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Where Have All The Photos Gone?

johnriley1uk > johnriley1uk Blog > Where Have All The Photos Gone?
03/06/2012 - 3:17 PM



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I love digital photography and the immediate way we can all share images on the web. It makes competition entries easier, it makes giving talks easier, it's even better quality in many respects.

Ah, but just recently I was invited to join a new Facebook group (Irlams o'th' Height) which is all about the place I was born and raised. So, having been asked if I had any photos, it was back to the albums. And there are the pictures, many if not most in black and white, good ones, poor ones, rejects. But suddenly there's a new context. The image of a tiny person in front of the buildings is suddenly a good image again, because it shows all the old demolished shops in their prime. And the person in front doesn't intrude...the actual subject matter has reversed because of what we want from the picture.

But even the holiday shots are now special. I've annotated them all, the dates are there, I've even noted what cameras and lenses were used. Wow, there's a lot of history in these.

Now fast forward to the present day and there's barely a print in sight. OK, there's stuff on Facebook, ePHOTOzine, etc., by the bucketload, but there are no prints. No albums. Nothing a visitor could pick up out of curiosity. We don't usually wander up to other people's computers, boot them up and have a look to see if there's anything interesting.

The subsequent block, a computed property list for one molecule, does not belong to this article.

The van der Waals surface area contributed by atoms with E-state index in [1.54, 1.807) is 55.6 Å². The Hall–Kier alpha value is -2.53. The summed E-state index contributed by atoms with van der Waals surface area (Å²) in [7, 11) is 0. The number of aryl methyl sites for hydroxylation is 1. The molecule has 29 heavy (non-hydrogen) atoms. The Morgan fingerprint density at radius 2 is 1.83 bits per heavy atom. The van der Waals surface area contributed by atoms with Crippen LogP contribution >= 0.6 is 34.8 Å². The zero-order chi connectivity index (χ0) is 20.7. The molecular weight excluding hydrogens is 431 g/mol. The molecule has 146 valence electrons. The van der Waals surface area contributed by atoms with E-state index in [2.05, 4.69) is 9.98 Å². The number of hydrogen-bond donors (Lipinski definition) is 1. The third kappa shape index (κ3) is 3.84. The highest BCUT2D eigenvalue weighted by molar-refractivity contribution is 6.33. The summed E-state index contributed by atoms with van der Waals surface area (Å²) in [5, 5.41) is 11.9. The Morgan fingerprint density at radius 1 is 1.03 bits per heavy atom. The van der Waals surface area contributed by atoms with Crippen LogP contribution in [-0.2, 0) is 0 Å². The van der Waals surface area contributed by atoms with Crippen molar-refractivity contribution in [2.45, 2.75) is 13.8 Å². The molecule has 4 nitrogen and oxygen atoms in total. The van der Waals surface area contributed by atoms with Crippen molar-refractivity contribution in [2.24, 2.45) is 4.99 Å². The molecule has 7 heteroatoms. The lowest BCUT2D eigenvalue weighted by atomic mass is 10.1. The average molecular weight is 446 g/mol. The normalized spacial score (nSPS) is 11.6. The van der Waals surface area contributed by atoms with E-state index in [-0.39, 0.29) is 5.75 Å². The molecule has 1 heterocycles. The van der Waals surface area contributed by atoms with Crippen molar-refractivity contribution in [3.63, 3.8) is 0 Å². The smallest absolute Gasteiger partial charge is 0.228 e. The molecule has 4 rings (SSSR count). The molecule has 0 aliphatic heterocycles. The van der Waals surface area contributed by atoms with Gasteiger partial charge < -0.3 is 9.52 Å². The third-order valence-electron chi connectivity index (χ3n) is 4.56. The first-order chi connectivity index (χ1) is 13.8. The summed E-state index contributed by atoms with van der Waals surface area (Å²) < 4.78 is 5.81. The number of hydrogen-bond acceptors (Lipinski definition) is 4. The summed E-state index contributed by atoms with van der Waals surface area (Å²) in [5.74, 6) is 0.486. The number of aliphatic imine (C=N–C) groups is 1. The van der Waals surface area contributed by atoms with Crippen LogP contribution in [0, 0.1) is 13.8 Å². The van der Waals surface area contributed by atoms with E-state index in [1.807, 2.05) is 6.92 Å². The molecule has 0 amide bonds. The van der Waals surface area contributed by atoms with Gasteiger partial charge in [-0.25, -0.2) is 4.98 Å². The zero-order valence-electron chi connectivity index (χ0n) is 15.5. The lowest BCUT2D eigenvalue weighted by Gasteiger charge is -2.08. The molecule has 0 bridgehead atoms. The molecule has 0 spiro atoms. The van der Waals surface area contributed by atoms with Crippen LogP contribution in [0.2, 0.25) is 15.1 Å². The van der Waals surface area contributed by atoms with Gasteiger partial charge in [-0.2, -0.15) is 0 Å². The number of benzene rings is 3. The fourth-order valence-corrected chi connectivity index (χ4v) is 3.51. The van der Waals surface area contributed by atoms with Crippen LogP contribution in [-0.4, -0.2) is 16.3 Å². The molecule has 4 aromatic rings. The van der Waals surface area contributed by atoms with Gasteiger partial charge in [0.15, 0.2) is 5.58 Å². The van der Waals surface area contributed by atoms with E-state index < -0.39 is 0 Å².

There's been huge progress, but in some ways we have lost our way. Very few of our artistic, wondrous creations will stir even a twitch of interest in 20 years time, even if someone bothers to look at them. Personal, family pictures, local scenes of long lost things, those are the stuff that will be wanted. I wonder where they will be?

Comments

Steve-T
Steve-T  751 forum posts England66 Constructive Critique Points
5 Jun 2012 - 3:31 PM

Good thoughtful blog - thanks for sharing your views. Yep I broadly agree with your with your sentiment - digital does have a very transcient nature. We quickly move from one photograph to the next whereas the print was a bit longer in the making and may be had more thought applied before the shutter was clicked. However, in the realtively short time digital has been around we have an extraordinary record of our time. I think about the sheer diversity of this record - even looking at just one day across the sites you mention! In addition, I think people still catalogue and value their photographs but in a different way - for example I can think about the numerous times I have looked though albums on phones etc. I have also has the pleasure of looking at people's photobooks which I think is the best cross over between the traditional print album and the digital age.

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